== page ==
So Hong Kong that it’ll probably be banned by China in a few years, Fruit Chan’s THE MIDNIGHT AFTER is one of the most confounding and rewarding films of the past decade. Ostensibly an apocalyptic sci-fi thriller (based on an internet novel written by, uh, Pizza), the film takes a varied group of Hong Kongers and places them on a red minibus to New Territories-located Tai Po, which is mysteriously desolate and lacking human life. Alone and questioning what happened, the group predictably begins to disintegrate, while the film becomes more and more abstract, leading to unexplained subplots, strange comic asides, and a C-grade music video set to David Bowie’s “Space Oddity.” Eventually the whole thing ends in a cliffhanger, and given the complete lack of activity on Fruit Chan’s front, it seems we’ll never find out what happened to the passengers on the red minibus. But we don’t have to, because the whole film (unlike the actual novel) is really a metaphor, where Tai Po is Hong Kong and our heroes must decide if they want to remain in the place they call home, or give up and leave it behind. As a pure fiction film, THE MIDNIGHT AFTER is befuddling, but as a cinematic statement about Hong Kong and its people, it’s far more surprising and affecting than similarly-themed fare like TEN YEARS. Given everything that’s happened since the film’s initial release, and considering some of its more potent imagery (e.g., empty Hong Kong streets, mysterious gangs wearing hazmat suits), THE MIDNIGHT AFTER might even be more eerie and resonant now. But yeah, if and when China completely absorbs Hong Kong, this movie will end up on the chopping block. Or maybe not. SAPPRFT (or SARFT or whatever regulatory body China now employs) has never been great at parsing metaphor.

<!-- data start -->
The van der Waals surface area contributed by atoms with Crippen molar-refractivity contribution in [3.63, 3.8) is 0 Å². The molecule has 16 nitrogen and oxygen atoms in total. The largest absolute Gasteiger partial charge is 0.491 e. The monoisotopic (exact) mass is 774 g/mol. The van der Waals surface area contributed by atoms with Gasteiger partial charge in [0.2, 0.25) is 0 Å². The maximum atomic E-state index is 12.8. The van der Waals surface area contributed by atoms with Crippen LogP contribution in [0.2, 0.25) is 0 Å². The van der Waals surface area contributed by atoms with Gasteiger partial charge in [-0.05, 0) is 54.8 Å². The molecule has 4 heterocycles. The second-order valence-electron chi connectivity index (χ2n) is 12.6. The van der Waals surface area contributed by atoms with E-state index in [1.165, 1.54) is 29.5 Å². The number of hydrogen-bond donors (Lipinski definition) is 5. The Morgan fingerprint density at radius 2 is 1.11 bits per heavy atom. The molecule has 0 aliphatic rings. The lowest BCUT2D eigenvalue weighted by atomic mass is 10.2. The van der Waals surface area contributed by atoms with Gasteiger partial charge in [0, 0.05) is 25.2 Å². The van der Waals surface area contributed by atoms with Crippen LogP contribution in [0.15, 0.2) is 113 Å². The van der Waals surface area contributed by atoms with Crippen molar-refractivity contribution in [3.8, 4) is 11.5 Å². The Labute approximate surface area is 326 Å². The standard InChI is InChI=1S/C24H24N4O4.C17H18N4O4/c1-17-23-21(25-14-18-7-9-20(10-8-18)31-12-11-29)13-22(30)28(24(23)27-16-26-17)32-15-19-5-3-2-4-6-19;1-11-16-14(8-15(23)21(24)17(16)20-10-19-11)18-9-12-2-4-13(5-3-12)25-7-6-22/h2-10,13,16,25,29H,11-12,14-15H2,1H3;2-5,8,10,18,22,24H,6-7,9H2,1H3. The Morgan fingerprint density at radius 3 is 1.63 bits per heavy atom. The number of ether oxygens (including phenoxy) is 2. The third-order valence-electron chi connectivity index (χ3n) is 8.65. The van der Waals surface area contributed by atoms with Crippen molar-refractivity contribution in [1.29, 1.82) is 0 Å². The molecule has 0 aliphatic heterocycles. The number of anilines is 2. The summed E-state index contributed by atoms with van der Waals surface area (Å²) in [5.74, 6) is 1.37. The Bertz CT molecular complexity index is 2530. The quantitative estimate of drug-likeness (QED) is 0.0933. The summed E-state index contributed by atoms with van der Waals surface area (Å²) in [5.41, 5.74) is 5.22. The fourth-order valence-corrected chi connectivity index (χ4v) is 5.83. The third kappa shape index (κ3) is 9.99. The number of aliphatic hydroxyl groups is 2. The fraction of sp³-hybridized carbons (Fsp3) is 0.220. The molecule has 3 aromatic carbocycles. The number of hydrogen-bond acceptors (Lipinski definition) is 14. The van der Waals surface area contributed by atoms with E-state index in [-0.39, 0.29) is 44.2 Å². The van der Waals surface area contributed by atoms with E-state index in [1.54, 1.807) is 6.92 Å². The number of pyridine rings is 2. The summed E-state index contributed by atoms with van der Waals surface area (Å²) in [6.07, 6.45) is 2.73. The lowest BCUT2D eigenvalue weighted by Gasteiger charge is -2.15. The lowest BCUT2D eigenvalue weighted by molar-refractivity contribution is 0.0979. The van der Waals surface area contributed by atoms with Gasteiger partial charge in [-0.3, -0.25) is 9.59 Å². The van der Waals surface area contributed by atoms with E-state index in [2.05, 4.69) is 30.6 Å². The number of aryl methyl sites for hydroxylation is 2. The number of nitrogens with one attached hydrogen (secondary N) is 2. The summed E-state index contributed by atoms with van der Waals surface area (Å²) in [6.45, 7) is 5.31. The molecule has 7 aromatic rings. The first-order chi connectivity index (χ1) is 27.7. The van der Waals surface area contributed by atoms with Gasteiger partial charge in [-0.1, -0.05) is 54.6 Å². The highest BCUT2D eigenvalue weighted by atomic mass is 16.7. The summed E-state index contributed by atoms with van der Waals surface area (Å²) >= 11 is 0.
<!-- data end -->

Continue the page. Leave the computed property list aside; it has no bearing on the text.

9. LET THE BULLETS FLY (2011) - 227.5 points, 5 first place votes - LoveHKFilm Review

Let the Bullets Fly